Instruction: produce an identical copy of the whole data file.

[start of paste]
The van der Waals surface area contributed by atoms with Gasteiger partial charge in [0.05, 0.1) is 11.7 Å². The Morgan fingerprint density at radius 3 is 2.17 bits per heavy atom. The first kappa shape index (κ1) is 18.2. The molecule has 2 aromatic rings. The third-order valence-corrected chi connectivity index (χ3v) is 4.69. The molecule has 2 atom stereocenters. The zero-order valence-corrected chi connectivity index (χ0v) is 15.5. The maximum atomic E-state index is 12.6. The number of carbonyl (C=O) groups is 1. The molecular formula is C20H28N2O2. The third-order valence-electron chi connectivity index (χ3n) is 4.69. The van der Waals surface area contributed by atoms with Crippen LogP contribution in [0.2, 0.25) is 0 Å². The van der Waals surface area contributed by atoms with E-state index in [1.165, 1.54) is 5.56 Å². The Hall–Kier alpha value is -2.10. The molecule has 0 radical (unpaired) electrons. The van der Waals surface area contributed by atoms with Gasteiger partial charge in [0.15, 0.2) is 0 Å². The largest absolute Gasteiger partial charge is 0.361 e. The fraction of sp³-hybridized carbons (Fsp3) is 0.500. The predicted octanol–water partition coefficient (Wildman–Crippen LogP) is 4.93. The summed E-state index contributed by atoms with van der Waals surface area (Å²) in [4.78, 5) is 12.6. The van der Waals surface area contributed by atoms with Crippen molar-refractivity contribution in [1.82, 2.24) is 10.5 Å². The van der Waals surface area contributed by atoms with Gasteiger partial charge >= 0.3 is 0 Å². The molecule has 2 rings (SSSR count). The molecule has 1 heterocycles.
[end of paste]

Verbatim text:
The van der Waals surface area contributed by atoms with Gasteiger partial charge in [0.05, 0.1) is 11.7 Å². The Morgan fingerprint density at radius 3 is 2.17 bits per heavy atom. The first kappa shape index (κ1) is 18.2. The molecule has 2 aromatic rings. The third-order valence-corrected chi connectivity index (χ3v) is 4.69. The molecule has 2 atom stereocenters. The zero-order valence-corrected chi connectivity index (χ0v) is 15.5. The maximum atomic E-state index is 12.6. The number of carbonyl (C=O) groups is 1. The molecular formula is C20H28N2O2. The third-order valence-electron chi connectivity index (χ3n) is 4.69. The van der Waals surface area contributed by atoms with Crippen LogP contribution in [0.2, 0.25) is 0 Å². The van der Waals surface area contributed by atoms with E-state index in [1.165, 1.54) is 5.56 Å². The Hall–Kier alpha value is -2.10. The molecule has 0 radical (unpaired) electrons. The van der Waals surface area contributed by atoms with Gasteiger partial charge in [0.15, 0.2) is 0 Å². The largest absolute Gasteiger partial charge is 0.361 e. The fraction of sp³-hybridized carbons (Fsp3) is 0.500. The predicted octanol–water partition coefficient (Wildman–Crippen LogP) is 4.93. The summed E-state index contributed by atoms with van der Waals surface area (Å²) in [4.78, 5) is 12.6. The van der Waals surface area contributed by atoms with Crippen molar-refractivity contribution in [1.82, 2.24) is 10.5 Å². The van der Waals surface area contributed by atoms with Gasteiger partial charge >= 0.3 is 0 Å². The molecule has 2 rings (SSSR count). The molecule has 1 heterocycles.